Eye For Film >> Movies >> Tape (2020) Film Review
Reviewed by: Jennie Kermode
The Me Too movement has done a lot to raise awareness of sexual exploitation and abuse in the film industry, but cultural understanding of how it happens still has a long way to go. Based on real events that happened to a friend of director Deborah Kampmeier, this film explores some of the factors that make young actresses vulnerable to abuse and some of the reasons why they might not wish to talk about it afterwards.
It begins with Rosa (Annarosa Mudd) shaving off her long dark hair, piercing her tongue and putting on dark lipstick and shades, a traditional cinematic post-trauma transformation which now has added reference because of the particular resemblance it conjures up. As well as changing the way she looks - and shedding characteristics she associates with the way she was targeted - she's strapping tiny cameras and wires to her body: going prepared.
For what? At the audition she attends, not a great deal seems to happen. There's some concern about one of those attending being younger than she claims to be, but she's treated with sympathy and concerns by the others - most notably Pearl (Isabelle Fuhrman). It's Pear whom we follow when, disappointed that she hasn't got one of the five roles on offer, she is approached in the street by director Lux (Tarek Bishara), who tells her that she just wasn't right for the part but that he can see she's talented and wants to mentor her. This will immediately ring alarms bells for many viewers but Pearl is young, exhausted from a lengthy struggle to secure the work for which she spent years training, and anxious to provide not just for herself but also for her mother.
What happens next is predictable enough, but that's not to the film's detriment - part of the point is that the story it has t tell has happened over and over again, with the difference, this time, that Rosa is observing as closely as she can and collecting evidence. Kampmeier's choice of drab locations, dimly lit, means this is far from the imagined glamour of Hollywood, and anybody who has been unemployed and gone through the drudgery of pursuing one slight lead after another will be able to relate to it. When Pearl and Lux try out a scene together we can see that she's talented - that it's simply lack of opportunity that has placed her in this position, making it all the more frustrating. The small compromises she makes, the small risks she takes, are understandable, even though the audience can see how they'e adding up and she's losing control.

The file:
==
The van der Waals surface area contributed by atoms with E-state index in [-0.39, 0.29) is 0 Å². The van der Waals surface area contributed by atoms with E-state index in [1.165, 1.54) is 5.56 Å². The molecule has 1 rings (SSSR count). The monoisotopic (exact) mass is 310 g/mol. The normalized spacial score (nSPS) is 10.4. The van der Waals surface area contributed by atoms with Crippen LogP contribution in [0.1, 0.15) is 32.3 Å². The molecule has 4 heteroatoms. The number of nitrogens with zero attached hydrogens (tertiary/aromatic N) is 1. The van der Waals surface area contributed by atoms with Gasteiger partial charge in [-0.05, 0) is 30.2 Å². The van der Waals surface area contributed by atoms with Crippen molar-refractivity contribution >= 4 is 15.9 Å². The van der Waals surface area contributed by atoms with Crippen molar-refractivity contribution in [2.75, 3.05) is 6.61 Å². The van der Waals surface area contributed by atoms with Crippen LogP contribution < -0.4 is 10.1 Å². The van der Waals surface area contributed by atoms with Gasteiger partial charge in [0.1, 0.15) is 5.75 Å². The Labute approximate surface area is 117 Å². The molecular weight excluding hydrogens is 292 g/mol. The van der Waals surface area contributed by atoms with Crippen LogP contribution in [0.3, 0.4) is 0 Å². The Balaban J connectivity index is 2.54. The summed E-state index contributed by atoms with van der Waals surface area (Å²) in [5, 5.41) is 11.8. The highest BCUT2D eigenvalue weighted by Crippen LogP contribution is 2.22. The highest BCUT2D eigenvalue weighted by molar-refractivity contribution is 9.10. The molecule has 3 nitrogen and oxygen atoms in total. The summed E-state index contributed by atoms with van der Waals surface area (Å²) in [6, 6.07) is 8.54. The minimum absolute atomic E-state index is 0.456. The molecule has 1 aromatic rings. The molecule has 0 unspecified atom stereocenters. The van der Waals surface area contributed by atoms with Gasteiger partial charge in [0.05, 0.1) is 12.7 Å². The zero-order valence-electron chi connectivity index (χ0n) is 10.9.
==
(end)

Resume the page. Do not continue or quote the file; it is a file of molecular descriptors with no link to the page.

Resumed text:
Inevitably, there's a voyeuristic element to this, but again those drab locations come to the rescue. Kampmeier shows us Pearl's vulnerability without making it titillating, and an atmosphere of misery pervades the whole thing. The flip side, of course, is that despite its dramatic quality the film is a difficult watch and risks sliding into an emotional monotone. Is Kampmeier saying enough that's new to make enduring this worthwhile? Is it something that every film fan owes to the women who have suffered in the industry? Those are questions that individual viewers will have to answer for themselves.
If there's a lesson here for perpetrators, it's that if one messes with actors, they may utilise their skills to respond. Rosa's initial transformation may be over the top - she draws far too much attention to herself, looking like she's stepped out of a spy movie - but the ways in which she improvises to get what she wants from people are impressive. She only slips up when circumstances force her real emotions to the surface, demonstrating some of the long term damage done.
If there's one other important point that the film has to make, beyond a focus on the importance of victims fighting back, it's that exploitation (and worse) like this didn't end with Me Too. Economic insecurity and broader attitudes to women make it a danger in every industry, and the constant need to seek new work in acting concentrates the problem, meaning that ongoing vigilance is essential to bringing about real change. Ultimately, the film is most effective as a warning due to the ordinariness of what it depicts.Reviewed on: 23 Jun 2020